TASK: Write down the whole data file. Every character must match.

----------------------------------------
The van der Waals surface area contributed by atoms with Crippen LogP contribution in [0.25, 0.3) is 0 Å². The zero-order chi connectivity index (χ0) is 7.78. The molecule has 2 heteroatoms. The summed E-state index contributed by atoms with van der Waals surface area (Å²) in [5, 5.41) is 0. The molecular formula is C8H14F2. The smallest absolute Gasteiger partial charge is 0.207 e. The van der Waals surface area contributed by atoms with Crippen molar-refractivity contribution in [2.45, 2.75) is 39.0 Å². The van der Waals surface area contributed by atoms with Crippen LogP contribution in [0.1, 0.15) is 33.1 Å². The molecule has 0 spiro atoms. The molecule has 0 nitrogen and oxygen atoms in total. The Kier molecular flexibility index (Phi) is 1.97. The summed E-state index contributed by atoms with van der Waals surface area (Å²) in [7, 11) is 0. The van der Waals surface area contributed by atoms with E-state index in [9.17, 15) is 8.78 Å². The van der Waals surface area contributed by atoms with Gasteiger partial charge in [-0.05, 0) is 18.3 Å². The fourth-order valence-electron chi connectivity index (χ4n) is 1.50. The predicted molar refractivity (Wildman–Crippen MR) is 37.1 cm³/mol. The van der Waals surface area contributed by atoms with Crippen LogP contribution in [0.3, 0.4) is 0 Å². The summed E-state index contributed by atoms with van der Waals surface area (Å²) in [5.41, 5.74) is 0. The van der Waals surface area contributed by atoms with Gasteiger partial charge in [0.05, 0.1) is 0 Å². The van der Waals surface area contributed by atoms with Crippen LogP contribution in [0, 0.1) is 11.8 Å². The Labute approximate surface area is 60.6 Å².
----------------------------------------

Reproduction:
The van der Waals surface area contributed by atoms with Crippen LogP contribution in [0.25, 0.3) is 0 Å². The zero-order chi connectivity index (χ0) is 7.78. The molecule has 2 heteroatoms. The summed E-state index contributed by atoms with van der Waals surface area (Å²) in [5, 5.41) is 0. The molecular formula is C8H14F2. The smallest absolute Gasteiger partial charge is 0.207 e. The van der Waals surface area contributed by atoms with Crippen molar-refractivity contribution in [2.45, 2.75) is 39.0 Å². The van der Waals surface area contributed by atoms with Crippen LogP contribution in [0.1, 0.15) is 33.1 Å². The molecule has 0 spiro atoms. The molecule has 0 nitrogen and oxygen atoms in total. The Kier molecular flexibility index (Phi) is 1.97. The summed E-state index contributed by atoms with van der Waals surface area (Å²) in [7, 11) is 0. The van der Waals surface area contributed by atoms with E-state index in [9.17, 15) is 8.78 Å². The van der Waals surface area contributed by atoms with Gasteiger partial charge in [-0.05, 0) is 18.3 Å². The fourth-order valence-electron chi connectivity index (χ4n) is 1.50. The predicted molar refractivity (Wildman–Crippen MR) is 37.1 cm³/mol. The van der Waals surface area contributed by atoms with Crippen LogP contribution in [0.3, 0.4) is 0 Å². The summed E-state index contributed by atoms with van der Waals surface area (Å²) in [5.41, 5.74) is 0. The van der Waals surface area contributed by atoms with Gasteiger partial charge in [0.05, 0.1) is 0 Å². The van der Waals surface area contributed by atoms with Crippen LogP contribution in [0, 0.1) is 11.8 Å². The Labute approximate surface area is 60.6 Å².